Occasional drinking has clear health benefits. And, I’ll be the first to admit that I enjoy my fair share of whiskey, beer, and wine. Problem is, drinking too much, too often can make it especially difficult to manage your weight (amongst other adverse consequences). While alcoholic beverages are derived from simple sugars and starches, they actually contain more calories than these carbohydrates.
In fact, every gram of alcohol yields about seven calories, which is almost twice as much as the four grams generally yielded by sugars and starches.
Over time, these calories can really add up and, ultimately, lead to unwanted weight gain.
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Lucky enough, there are ways to stop this from happening. So, if you tend to drink when socializing, relaxing or celebrating, here’s how you can do so without gaining weight.
Count and Measure Your Drinks
Since alcoholic beverages are relatively high in calories, failing to track your drinks can really sabotage any efforts to manage your weight. It’s also important to measure your drink portions and remember how they look so you’re always able to keep them in check. A portion is simply how much of a beverage is in your glass. Becoming familiarized with standard glasses and drinkware for the drinks you commonly consume can make this process an easy one.
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An average mixed drink contains about 300 calories per 8-ounce portion. If you don’t track what you drink, you can easily consume in excess of 1,000 calories in a single sitting. By making an effort to count and monitor your drinks you’ll naturally cut down.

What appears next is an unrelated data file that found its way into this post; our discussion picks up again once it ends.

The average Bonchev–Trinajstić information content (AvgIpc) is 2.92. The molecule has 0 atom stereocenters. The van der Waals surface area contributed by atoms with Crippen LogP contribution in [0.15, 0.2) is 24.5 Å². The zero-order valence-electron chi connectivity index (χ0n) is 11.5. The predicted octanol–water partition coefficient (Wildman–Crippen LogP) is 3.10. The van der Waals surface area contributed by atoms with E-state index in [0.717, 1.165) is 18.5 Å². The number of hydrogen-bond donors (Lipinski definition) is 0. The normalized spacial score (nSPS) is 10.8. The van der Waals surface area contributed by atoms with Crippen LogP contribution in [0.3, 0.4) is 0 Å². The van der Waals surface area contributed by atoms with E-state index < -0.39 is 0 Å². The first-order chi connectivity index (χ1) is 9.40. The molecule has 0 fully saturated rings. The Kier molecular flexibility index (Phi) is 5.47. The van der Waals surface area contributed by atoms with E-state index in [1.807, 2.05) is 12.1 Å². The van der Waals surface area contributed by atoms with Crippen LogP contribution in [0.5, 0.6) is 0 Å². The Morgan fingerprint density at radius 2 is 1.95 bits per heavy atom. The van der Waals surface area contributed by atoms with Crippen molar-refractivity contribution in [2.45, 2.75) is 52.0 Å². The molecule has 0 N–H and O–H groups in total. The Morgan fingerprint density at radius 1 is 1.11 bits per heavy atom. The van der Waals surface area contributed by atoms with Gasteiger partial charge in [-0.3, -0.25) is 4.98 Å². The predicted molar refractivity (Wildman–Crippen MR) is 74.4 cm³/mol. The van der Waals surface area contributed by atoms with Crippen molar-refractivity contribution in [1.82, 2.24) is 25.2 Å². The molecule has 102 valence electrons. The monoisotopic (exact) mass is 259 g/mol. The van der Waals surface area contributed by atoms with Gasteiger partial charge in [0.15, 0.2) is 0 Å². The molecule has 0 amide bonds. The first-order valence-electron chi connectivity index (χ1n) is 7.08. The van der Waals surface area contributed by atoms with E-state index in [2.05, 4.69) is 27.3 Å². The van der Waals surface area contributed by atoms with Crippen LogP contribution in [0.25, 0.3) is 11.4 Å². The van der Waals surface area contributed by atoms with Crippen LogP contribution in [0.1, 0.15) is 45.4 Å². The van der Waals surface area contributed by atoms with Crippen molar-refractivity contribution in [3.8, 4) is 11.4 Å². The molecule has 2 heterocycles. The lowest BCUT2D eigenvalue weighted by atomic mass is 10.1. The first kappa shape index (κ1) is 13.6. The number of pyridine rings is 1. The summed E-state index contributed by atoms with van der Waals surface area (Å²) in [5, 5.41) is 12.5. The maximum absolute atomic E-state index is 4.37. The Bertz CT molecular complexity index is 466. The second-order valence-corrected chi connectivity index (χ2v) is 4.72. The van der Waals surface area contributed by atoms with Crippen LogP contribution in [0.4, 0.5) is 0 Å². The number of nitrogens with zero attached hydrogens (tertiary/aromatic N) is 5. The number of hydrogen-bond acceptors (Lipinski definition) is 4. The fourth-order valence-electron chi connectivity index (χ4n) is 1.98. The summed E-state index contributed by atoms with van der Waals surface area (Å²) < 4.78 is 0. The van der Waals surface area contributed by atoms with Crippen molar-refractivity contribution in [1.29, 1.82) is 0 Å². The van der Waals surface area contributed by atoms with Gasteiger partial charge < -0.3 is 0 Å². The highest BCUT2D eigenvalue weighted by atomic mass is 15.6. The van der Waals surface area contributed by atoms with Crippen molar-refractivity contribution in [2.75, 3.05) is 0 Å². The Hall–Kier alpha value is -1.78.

Choose Your Beverages Wisely
High-proof drinks (spirits) like whiskey, vodka, gin and rum, tend to be the highest in calories due to their rich alcohol content. For weight management, better to stick with dry wines, light beers and other low-proof drinks, as their calorie counts are relatively modest. Interestingly, moderate intake of wine has been shown to protect against weight gain while spirits are more closely associated with weight gain, particular when they’re mixed with sugar-dense liqueurs, syrups, juices, and sodas.
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If you’re generally a fan of spirits, opt for mixers that contain little to know sugar like sparkling water or even freshly squeezed citrus fruits.
Avoid Drinking on an Empty Stomach
Alcohol stimulates appetite, which can substantially increase your calorie intake during and even after meals. Increased appetite is a real enemy of weight management and can over time lead to weight gain, especially if you regularly overeat. Increased appetite can also lead to more drinking opening the door to other adverse consequences that span beyond excess calorie consumption and unwanted weight gain including poor judgment, erratic behaviors and even blackouts.
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These effects are best avoided by consuming alcohol sensibly and while you’re fully satiated.
Drink Water with Alcoholic Beverages
Gulping down a full glass of water in between drinks helps reduce your desire for more alcohol. In general, alcohol drinking can lead to dehydration due primarily to frequent urination, as alcohol is a diuretic. Dehydration is characterized by extreme thirst, which, if you’re not careful, can prompt more alcohol drinking. In addition, since signs of thirst and hunger are very similar, confusing signs of thirst with those of hunger can easily lead to overeating and, ultimately, weight gain.
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Drinking plenty of water with alcohol beverages can greatly minimize dehydration while also increasing the feeling of fullness in the body reducing an urge to overeat.
Now, at the end of the day, it’s really no secret that drinking alcohol can lead to unwanted weight gain. This is why alcohol and dieting generally don’t mix well. By implementing these simple strategies you can engage in occasional drinking without gaining a pound. These strategies will also help you avoid the negative effects of alcohol that tend to emerge in excessive drinking.